Rap’s history is full of gimmicks. Since rapping requires less technical skill voice-wise than singing it is easier for anybody to cut a record that is listenable. Kid rappers tend to be rap’s most recurring and successful gimmick acts but everyone from aging wrestlers to entire football teams have given rap a try at some point. The Former Fat Boys are the latest gimmick group to hit the scene, albeit with very little fanfare. The problem with the Former Fat Boys is twofold. First, they aren’t very talented as is the case with most gimmick acts making this album completely irrelevant to any rap fan. Second, their gimmick isn’t good enough to motivate anyone else to peep the album even out of curiosity. Actually, truth be told their gimmick isn’t entirely clear even to myself. They were on an MTV show which I’ve never seen nor heard of. The vanity of being on MTV is combined with the fact that these guys aren’t really rappers or seemingly rap fans. The bio states they became a full fledged rap group by accident. Starting out as a rock band with even less talent, they pursued rap full time when a joke rap song became more popular than any of their rock songs ever were. So you’re left with a group which fell into rap accidentally and who sees it as a joke mainly.
Not taking yourself seriously isn’t a bad thing and probably is needed more often in the rap game. Guys like J-Zone have built careers around rap that is both funny and extreme in a sense. The difference between J-Zone and the Former Fat Boys is the fact that the Former Fat Boys aren’t funny and they lack any authenticity in the rap game. The intro proclaims that there will be both serious and non-serious material on the album but I found it impossible to distinguish between the two. The first track is your run of the mill “love” song with a beat that isn’t too bad. But the title, “Makeoutparty” makes it hard to take the song seriously and any semblance of legitimate music is lost when the horrendous falsetto hook comes in. “Hodown” is also another track where I’m not too sure where the group was trying to make a club track or make fun of club tracks. “Ice Ice Baby” is the Former Fat Boys own version of the Vanilla Ice pop song where they poke fun at themselves for being white. The problem with the song, aside from not being funny, is the fact it comes off as an attempt at being funny by merely being white and rapping. Every time I’ve seen a rapping granny or any other similar performance it feels like the person performing the “rap” has no respect for the music, finds the music itself funny, and is making fun of the music by showing the contrast between someone they feel is normal and respected (themselves) and something which they find different (in this case rap). I get this feeling when hearing “Ice Ice Baby” and almost every other song on “Rocky Loves Emily.”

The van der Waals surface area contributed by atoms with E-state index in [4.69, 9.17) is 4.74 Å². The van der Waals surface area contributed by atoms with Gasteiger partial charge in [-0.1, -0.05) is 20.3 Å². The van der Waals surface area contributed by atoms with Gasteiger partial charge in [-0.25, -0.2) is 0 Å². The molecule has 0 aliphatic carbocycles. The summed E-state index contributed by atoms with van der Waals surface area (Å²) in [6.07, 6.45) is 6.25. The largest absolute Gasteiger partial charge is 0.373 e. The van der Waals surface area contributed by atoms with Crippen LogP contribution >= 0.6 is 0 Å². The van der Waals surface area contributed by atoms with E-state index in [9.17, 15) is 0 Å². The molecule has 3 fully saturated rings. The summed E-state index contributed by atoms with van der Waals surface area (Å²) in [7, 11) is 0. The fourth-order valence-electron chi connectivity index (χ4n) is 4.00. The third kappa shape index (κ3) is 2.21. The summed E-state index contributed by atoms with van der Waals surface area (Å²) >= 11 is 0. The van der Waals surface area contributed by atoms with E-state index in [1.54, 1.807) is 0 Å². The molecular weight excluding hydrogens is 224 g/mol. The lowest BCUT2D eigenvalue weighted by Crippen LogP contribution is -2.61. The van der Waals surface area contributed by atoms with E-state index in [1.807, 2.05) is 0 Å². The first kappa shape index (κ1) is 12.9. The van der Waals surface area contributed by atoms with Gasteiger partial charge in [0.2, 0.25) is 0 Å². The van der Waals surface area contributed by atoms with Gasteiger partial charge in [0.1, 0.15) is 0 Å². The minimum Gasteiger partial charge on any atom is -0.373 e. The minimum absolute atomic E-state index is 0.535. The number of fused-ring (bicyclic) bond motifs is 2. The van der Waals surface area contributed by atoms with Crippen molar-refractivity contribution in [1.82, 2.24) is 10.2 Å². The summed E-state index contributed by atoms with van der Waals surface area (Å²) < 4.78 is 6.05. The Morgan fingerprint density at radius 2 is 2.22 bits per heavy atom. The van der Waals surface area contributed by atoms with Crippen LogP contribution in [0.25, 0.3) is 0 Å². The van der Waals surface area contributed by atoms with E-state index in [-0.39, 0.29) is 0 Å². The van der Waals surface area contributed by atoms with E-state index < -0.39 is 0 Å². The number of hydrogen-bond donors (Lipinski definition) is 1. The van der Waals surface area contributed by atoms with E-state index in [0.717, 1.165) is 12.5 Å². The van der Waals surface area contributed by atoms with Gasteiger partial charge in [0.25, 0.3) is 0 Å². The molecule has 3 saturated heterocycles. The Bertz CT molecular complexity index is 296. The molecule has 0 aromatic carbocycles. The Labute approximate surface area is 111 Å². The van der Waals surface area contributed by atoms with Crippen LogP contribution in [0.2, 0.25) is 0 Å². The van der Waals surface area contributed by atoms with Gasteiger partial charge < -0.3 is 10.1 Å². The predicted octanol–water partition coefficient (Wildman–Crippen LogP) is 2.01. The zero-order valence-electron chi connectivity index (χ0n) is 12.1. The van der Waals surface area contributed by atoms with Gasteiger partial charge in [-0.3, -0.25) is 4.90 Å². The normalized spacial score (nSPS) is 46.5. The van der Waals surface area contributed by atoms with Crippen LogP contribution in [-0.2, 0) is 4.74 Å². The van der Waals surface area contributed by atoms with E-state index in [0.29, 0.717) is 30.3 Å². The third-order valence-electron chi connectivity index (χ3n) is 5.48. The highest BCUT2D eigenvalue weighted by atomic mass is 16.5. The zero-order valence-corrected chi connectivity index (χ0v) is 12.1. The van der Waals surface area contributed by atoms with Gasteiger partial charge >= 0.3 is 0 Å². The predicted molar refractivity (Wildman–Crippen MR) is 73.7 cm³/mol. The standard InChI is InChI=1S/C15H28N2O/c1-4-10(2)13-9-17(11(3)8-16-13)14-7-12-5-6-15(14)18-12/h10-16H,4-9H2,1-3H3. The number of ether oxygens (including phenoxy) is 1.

The rest of the album doesn’t get any better. “Shake Ya Ta Tas” is another song where you’re never sure whether it’s a joke or not. This group would probably seriously make a corny bad song about girls shaking their breasts. The hook here is also horrendous and almost hurts your ears. “I’m A Dinosaurus” is a track where the group raps in the persona of being dinosaurs. Seriously. Rapping dinosaurs may be entertaining to toddlers, so the Former Fat Boys may have a future there. Of course I say that only jokingly because there’s no way they would really have a future in children’s entertainment after making a song called “(I Like) Young Girls.” I don’t even have to criticize the track on moral grounds, it’s a played out concept even if you don’t find it disgusting. Everybody has already had their share of Olsen Twin, Lindsey Lohan, and Hilary Duff jokes.
The technical aspects of rap are also not well represented on this album. The rappers have decent flows at times, but sound awkward most of the time. The moments when the rappers sound the best are when they rip Eminem’s fast-paced emotional flow. But when they do that they literally do an Eminem impersonation right down to the voice. The beats on the CD are the best part of the album, but aren’t all that impressive. Overall, the mixture of music sounds like it would be at home alongside the cheesy electric pop of the 1980’s. Some beats are better than others, but none warrant too much attention.
The Former Fat Boys are a novelty act that has very little novelty. They’re not funny and they’re not talented.